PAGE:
Australia and the United States have a lot in common: liberal, democratic institutions; advanced technology; largely open economies; growing populations; infrastructure needs; and above all, abundant energy resources.
But new research published by the United States Studies Centre (USSC) shows that with respect to energy, Australia and the United States are on radically different paths. Research lead and economist Alex Robson makes clear that at the same time Australia faces an energy crisis – stressing households and threatening the very existence of some of the country's large industrial users of energy – the United States is reaping the benefits of an energy boom, delivering inexpensive gas and electricity, driving a renaissance in American manufacturing and economic growth.
Why is the USSC engaging with this topic? In 2017, we published a landmark study documenting the depth and value of the US-Australia investment relationship – far and away Australia's largest investment relationship – with more than $1.5 trillion in the two-way investments. In our fieldwork, when discussing the prospects of investments both from and in the United States, Australian manufacturers repeatedly told us the country was not a growth market for their businesses. Instead, they were investing in growing their American footprint. "Australian manufacturing is doing great", one CEO said, "just not in Australia".
And why are Australian manufacturers so down on their home market? In a word: energy. The US-Australia comparison in today's report vividly highlights that Australia's energy woes go beyond household electricity bills. The cost of electricity and gas for large, industrial consumers of energy is making Australian manufacturing uncompetitive. Relatively high labour costs are more or less baked into the Australian social compact. But when another critical business input – energy – becomes as expensive as it has, many Australian businesses face existential threats.
Good policy in this domain rests on an understanding of the basic facts of the matter and the facts are striking.
Hawaii is the only state today with higher residential electricity costs than all Australian states, while 44 US states have lower average industrial electricity prices than the Australian average. Since 2008, Queensland prices for industrial gas have risen 197 per cent, while prices have fallen in every US state. In New South Wales, industrial gas prices have risen 133 per cent in the last decade while Californian industrial gas users have seen prices decrease by 35 per cent.
Compared with their American counterparts, Australian households and businesses pay dramatically more for their energy. American electricity is supplied with greater reliability and tariff transparency than in Australia. At the same time, the rate of decline in Australian carbon emissions from electricity generation over the last decade (11 per cent) is less than half the US rate of decline (28 per cent).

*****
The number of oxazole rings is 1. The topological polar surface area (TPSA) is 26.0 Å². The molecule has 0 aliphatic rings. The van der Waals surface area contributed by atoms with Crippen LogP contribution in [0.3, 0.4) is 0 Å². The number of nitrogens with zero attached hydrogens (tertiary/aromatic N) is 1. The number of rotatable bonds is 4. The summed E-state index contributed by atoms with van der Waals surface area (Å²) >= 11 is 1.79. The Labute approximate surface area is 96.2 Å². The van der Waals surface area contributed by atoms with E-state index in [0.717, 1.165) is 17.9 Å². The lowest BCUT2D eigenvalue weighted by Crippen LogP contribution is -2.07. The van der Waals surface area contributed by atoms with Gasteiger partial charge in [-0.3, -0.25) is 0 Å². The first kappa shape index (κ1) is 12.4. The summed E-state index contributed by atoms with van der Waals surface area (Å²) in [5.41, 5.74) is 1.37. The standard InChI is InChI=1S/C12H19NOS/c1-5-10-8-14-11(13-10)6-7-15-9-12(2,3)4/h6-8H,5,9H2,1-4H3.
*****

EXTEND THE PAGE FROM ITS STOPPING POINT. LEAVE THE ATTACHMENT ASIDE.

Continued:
Little surprise then that Australia's industrial users of energy look at the US as an attractive place to invest and grow, or, alternatively, worry about competition from US sourced imports.
Energy is a non-substitutable good, consumed by households and businesses alike. High energy costs therefore reverberate through the entire economy. Economic modelling in our report suggests a 25 per cent increase in electricity generation prices and domestic gas prices costs more than 33,000 Australian jobs and 1.15 per cent of GDP. The modelling may actually underestimate the impact of significant price increases.
It doesn't have to be this way. In fact, it wasn't this way only a few years ago. Indeed, Australia and the US have in many ways reversed their energy situations over the past decade.
The study posits that the key factor in the US has been the responsiveness of markets and policy to increases in energy costs. Higher prices triggered exploration, resource development and increases in supply. When prices rose, more supply was forthcoming. That is how well-functioning markets – backstopped by sound government policy – are supposed to work. In contrast, in Australia the investment and supply response to recent higher domestic energy prices is muted.
As has become all too obvious, resource abundance will get the Australian economy only so far. Increasing energy supply is not enough. Institutional arrangements and property rights, market competitiveness, the infrastructure that gets energy from producers to consumers and regulatory and policy settings all play critical roles. The architecture of Australia's energy markets requires reform, if not transformation. With more favourable institutional and the right policy settings, the market can transform physical abundance into economic abundance, putting downward pressure on energy prices and emissions.
Australia's flawed policy is also a system of a flawed debate. Achieving emissions reduction and lowering energy prices are often seen in a zero-sum lens. Indeed, the past decade of debate in Canberra reflects this. But as the US energy revolution reveals, emissions reduction, increased supply and reassurance for industry and households alike need not be mutually exclusive outcomes.